• Stamp Libraries and Museums:  A detailed list, with hyperlinks, of all the worldwide philatelic centers.
  • Stamp Shows:  A current up to date list, with hyperlinks, of all the worldwide stamp shows with dates and locations.
  • The Story of Our Post Office:  Link to the digital version of one of the seminal works about US postal history.
  • US Postal Bulletins / PLandRs:  A fully searchable database of the U.S. Postal Bulletins that were produced from 1880 until the present day.


  • National Postal Museum:  The National Postal Museum opened in 1993 after a joint agreement between the Smithsonian Institution and the United States Postal Service. From 1914-1986 the building served as the main DC post office, right next to Union Station. The National Postal Museum offers exhibits tracing the history of the postal system in the United States. It houses nearly six million postal-related items — mostly stamps, but also postal stationery, greeting cards, covers and letters, mailboxes, postal vehicles, handstamps, metering machines, patent models, uniforms, badges, and other objects related to postal history and philately. 


  • American Philatelic Society:  Founded in 1886, with nearly 28,000 members in more than 110 countries, the APS is the largest, non-profit organization for stamp collectors in the world.
  • Postal History Foundation:  Located in Tucson, the mission of the Postal History Foundation is to promote an appreciation of stamp collecting and postal history through the preservation of philatelic and postal history collections, literature and documents, and the enhancement of youth education using stamps as teaching tools.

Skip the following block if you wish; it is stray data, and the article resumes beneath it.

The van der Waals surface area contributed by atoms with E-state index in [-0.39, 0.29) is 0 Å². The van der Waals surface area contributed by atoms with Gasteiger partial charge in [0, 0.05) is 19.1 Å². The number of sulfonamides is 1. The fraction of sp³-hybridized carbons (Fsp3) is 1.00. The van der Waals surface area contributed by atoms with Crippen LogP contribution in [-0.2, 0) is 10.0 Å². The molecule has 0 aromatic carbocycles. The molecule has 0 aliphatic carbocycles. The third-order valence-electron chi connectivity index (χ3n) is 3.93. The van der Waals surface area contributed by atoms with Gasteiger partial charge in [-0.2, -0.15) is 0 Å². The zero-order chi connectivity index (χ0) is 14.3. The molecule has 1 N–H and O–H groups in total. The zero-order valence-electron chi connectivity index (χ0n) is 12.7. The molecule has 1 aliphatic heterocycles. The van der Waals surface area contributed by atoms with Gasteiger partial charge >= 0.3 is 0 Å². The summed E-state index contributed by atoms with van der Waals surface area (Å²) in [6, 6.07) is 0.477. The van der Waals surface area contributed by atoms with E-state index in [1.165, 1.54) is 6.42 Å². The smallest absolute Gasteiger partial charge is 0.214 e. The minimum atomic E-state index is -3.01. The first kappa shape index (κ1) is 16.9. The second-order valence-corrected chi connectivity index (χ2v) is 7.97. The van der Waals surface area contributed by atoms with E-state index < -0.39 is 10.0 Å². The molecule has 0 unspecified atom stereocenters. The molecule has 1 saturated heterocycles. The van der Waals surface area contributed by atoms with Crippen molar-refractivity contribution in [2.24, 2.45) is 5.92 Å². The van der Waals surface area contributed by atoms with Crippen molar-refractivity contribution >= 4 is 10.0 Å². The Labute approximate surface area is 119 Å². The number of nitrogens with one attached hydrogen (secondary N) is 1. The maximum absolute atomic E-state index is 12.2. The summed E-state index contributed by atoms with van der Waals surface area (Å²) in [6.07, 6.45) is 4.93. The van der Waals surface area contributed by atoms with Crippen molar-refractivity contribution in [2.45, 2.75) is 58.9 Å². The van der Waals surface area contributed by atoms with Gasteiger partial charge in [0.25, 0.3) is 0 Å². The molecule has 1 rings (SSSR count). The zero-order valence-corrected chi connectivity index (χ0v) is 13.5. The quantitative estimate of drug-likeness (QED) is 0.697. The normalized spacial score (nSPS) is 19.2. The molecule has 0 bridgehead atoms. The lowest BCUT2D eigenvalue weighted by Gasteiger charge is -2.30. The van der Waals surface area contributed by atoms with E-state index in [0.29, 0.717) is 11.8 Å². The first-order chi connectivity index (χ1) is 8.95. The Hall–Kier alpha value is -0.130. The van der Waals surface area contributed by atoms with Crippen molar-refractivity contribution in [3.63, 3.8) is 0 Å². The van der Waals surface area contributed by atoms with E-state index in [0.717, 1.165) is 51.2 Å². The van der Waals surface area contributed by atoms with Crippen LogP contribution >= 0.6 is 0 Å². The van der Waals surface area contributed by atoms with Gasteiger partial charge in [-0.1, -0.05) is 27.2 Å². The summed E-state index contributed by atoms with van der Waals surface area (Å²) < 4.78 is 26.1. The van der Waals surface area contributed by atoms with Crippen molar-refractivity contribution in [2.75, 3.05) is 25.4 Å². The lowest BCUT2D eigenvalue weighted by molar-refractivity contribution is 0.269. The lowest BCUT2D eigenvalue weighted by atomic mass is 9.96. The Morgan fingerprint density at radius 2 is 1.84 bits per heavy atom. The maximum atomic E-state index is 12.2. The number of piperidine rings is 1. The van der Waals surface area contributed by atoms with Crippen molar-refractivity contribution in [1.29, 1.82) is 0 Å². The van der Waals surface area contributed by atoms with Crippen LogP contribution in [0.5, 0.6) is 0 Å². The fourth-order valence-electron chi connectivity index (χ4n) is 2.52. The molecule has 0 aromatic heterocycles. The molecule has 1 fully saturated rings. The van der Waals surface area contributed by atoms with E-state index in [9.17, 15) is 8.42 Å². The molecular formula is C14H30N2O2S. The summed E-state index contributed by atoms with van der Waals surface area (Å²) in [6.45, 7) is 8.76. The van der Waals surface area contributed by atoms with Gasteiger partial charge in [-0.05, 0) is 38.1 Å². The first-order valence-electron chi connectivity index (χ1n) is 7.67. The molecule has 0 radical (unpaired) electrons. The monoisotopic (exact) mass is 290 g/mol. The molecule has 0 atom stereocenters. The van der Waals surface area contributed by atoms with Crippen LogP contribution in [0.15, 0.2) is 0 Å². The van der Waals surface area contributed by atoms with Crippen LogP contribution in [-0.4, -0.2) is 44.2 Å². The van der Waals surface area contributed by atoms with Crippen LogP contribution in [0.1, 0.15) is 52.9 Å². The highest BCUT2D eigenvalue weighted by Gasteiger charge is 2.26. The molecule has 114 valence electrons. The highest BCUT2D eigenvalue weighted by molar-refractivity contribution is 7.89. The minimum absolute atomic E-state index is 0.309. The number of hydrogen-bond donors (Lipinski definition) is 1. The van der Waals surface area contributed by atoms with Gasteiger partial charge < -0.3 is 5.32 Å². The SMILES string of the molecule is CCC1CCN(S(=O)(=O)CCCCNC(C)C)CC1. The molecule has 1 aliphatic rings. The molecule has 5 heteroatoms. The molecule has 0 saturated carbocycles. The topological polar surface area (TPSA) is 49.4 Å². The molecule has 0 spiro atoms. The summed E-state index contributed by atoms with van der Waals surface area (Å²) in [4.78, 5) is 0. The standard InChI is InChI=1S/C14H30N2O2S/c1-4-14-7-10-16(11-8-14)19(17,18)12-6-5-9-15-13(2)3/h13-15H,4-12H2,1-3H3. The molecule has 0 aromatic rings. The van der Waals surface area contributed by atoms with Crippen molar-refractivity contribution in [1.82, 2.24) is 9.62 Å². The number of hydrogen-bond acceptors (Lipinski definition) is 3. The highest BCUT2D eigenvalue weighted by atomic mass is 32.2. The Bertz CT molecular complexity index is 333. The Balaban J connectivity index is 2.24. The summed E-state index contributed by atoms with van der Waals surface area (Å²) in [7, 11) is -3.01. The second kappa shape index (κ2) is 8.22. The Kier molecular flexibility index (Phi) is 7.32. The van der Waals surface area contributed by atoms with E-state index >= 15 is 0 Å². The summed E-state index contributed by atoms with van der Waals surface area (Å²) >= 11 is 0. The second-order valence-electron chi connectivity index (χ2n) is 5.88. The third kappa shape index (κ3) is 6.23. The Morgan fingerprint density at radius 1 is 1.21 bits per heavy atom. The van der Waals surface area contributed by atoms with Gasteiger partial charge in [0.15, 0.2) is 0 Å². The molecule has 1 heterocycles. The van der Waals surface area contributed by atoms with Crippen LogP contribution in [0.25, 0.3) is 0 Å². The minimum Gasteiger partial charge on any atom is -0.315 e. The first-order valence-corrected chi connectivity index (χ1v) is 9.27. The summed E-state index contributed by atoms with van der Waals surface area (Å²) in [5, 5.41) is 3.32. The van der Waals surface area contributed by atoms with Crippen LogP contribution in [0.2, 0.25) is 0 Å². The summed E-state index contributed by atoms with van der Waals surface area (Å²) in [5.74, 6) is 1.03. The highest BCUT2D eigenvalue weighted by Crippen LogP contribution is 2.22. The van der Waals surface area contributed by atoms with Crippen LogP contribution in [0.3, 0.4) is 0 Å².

• Royal Philatelic Society of Canada:  Canada's national stamp club since 1887.
  • Royal Philatelic Society of London:  The oldest philatelic Society in the world, established in 1869. Important research guides.
  • Spellman Museum of Stamps and Postal History:  In 1960, the National Philatelic Museum in Philadelphia, aligned with Temple University, was dissolved and most of its equipment, literature, and philatelic holdings were transferred to the newly incorporated Cardinal Spellman Philatelic Museum on the campus of Regis College in Massachusetts.
  • Wineburgh Philatelic Research Library:  Located in Texas, founded in 1976. This collection has holdings in Confederate postal history. The library is also home to the records of the Texas Philatelic Association.

Smithsonian Institution Resources

U.S. Government

  • Bureau of Engraving and Printing, U.S. Department of the Treasury: The Bureau of Engraving and Printing took over production of postage stamps for the United States government in 1894. The United States Postal Service switched to private postage stamp printers in 2005, ending 111 years of production by the Bureau.
  • Historical Postal Rates: Rates for Domestic Letters, 1792-1863, Rates for Stamped Cards and Postcards, Postage Rates for Periodicals, Number of Postal Employees Since 1926, etc. 
  • Library of Congress:  The Library of Congress occupies three buildings on Capitol Hill. The Thomas Jefferson Building (1897) is the original separate Library of Congress building. (The Library began in 1800 inside the U.S. Capitol.) The collection of more than 164 million items includes more than 38 million  books in 470 languages; and the largest rare book collection in North America. The Library’s Geography and Map Division has early post route, railroad, and other historical maps. Some of these maps have been digitized and can be viewed or downloaded from their website.